|Location||North Yorkshire, England|
|Area||233 sq mi (600 km2)|
The Nidderdale AONB is an Area of Outstanding Natural Beauty in North Yorkshire, England, bordering the Yorkshire Dales National Park to the east and south. It comprises most of Nidderdale itself, part of lower Wharfedale, the Washburn valley and part of lower Wensleydale, including Jervaulx Abbey and the side valleys west of the River Ure. It covers a total area of 233 square miles (600 km2). The highest point in the Nidderdale AONB is Great Whernside, 704 metres (2,310 ft) above sea level, on the border with the Yorkshire Dales National Park.
The area is said to contain "remains from over 6,000 years of human activity"; there is evidence of "almost continuous settlement over this time with the exception of the Roman period for which evidence is scanty".
According to the AONB, the area "is home to a diverse range of wildlife, important habitats and over 16,000 people". The only town within the AONB is Pateley Bridge in Nidderdale, one of the Yorkshire Dales. Otley and Ilkley lie just to the south of the AONB, and Masham and Ripon are just to the east.
In 1947, when the Hobhouse Report recommended the creation of the Yorkshire Dales National Park, it proposed that Nidderdale should be excluded and given a different conservation status. Accordingly, Nidderdale was not included in the National Park when it was designated in 1954. In 1963 the then West Riding County Council proposed that Nidderdale should be added to the National Park, but the proposal met with opposition from the district councils which would have lost some of their powers to the county council. The West Riding National Park Committee, and its successor the Yorkshire Dales National Park Committee, did not entirely abandon the idea until 1988, when the alternative AONB designation was proposed.
The eastern boundary of the National Park had been set at East Witton, as recommended by the Hobhouse Report. The section of Wensleydale below East Witton had not been considered for national park status, but was added to the new AONB. Similarly, the new AONB also included the Washburn Valley and the area of lower Wharfedale between the Washburn Valley and the National Park, which had not been considered for national park status. The AONB was designated in 1994 with its current boundaries.
The AONB includes all of Nidderdale except a small area in the lower dale around Hampsthwaite. In the lower dale, below Pateley Bridge, attractions include Brimham Rocks and the Coldstones Cut. In the less populated upper dale there are a series of reservoirs, Gouthwaite Reservoir (a nature reserve), Scar House Reservoir and at the very top of the dale Angram Reservoir, dominated by Great Whernside and Little Whernside.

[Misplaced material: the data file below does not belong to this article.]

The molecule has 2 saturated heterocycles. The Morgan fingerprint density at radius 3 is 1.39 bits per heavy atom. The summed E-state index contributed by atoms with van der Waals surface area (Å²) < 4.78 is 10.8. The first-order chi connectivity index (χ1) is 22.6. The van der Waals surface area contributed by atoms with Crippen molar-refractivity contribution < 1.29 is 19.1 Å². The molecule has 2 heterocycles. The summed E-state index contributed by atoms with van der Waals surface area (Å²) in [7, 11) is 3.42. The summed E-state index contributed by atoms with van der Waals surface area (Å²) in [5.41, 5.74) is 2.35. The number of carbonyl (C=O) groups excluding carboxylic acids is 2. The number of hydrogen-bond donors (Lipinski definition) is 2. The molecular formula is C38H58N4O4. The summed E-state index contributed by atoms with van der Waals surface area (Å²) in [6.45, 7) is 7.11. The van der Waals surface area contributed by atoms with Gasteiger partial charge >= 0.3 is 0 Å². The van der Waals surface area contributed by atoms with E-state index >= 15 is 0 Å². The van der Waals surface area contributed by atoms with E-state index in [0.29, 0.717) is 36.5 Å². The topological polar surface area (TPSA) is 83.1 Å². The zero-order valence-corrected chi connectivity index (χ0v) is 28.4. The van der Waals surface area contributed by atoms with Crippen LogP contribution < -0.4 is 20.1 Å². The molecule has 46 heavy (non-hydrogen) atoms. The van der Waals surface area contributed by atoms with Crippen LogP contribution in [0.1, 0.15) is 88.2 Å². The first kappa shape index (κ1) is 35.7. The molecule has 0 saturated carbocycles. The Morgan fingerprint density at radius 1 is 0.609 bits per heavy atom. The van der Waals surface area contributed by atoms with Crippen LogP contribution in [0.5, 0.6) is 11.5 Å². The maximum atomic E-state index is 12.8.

Lower Wharfedale and the Washburn Valley
Lower Wensleydale and side valleys
The eastern part of the AONB includes the valleys of the River Burn (including Colsterdale), River Laver and the River Skell. Fountains Abbey and Jervaulx Abbey both lie within the AONB, and Hackfall Wood is on the south bank of the River Ure.
The AONB can be reached by bus from Harrogate to Pateley Bridge, by train to Harrogate, and by highway: "A1(M) and the A61 to the east, and the A65, A59, M65 and M62 to the south".
The AONB supports the tourism sector in line with the Dales Tourism Strategy & Action Plan for sustainable tourism. In 2013, revenue from tourism within the area was just under £35 million plus "indirect expenditure" by visitors of about £20 million.
Walking is a popular activity. The AONB Web site provides directions for popular walks, but also offers information on canoeing and kayaking, caving, climbing, cycling, fishing and horse riding. Two long-distance trails traverse the AONB, the Six Dales Trail from south to north, and the Nidderdale Way from south east to north west. Upper Nidderdale is a popular area for mountain biking, and caving takes place in the Upper Nidderdale caves.
The grouse moors on the higher land offer some of the best shooting in the United Kingdom. One source states that grouse shooting is primarily an activity for the wealthy; in 2008, the activity contributed "more than £600,000 in wages for people such as gamekeepers and beaters, £250,000 to local businesses such as pubs and guest houses, and around £1.75million for land management". The season in 2020 ran from 12 August to 10 December.
Like most AONBs, and unlike national parks, the Nidderdale AONB is managed by local authorities through the Joint Advisory Committee, "a partnership organisation made up of elected representatives from local authorities and parish councils, and representatives from landowning and community interest groups". A small team based at Pateley Bridge reports to the JAC.
The entire AONB is within North Yorkshire, and almost all of it is within the area of Harrogate Borough Council. Harrogate Borough Council is lead authority for the Nidderdale AONB. Small areas of land to the north are within Richmondshire and Hambleton districts.
- Nidderdale AONB website
- NIDDERDALE AONB
- Nidderdale AONB State of Nature report
- Ray Woolmore (May 2002). "Yorkshire Dales National Park" (PDF). Designation History Series. Natural England. Archived from the original (PDF) on 5 June 2014. Retrieved 11 May 2015.
- "Nidderdale Area of Outstanding Natural Beauty". Visit Harrogate. Retrieved 15 May 2015.
- Planning your visit
- Tourism businesses
- Facts and Figures
- Planning Your Trip
- Nidderdale AONB: Mountain Biking
- Olivia Edward (2009). "Nidderdale". Geographer magazine.
- Open access
- Joint Advisory Committee
- Our team
- "Nidderdale AONB Management Plan 2014-2019" (PDF). p. 5. Retrieved 27 August 2017.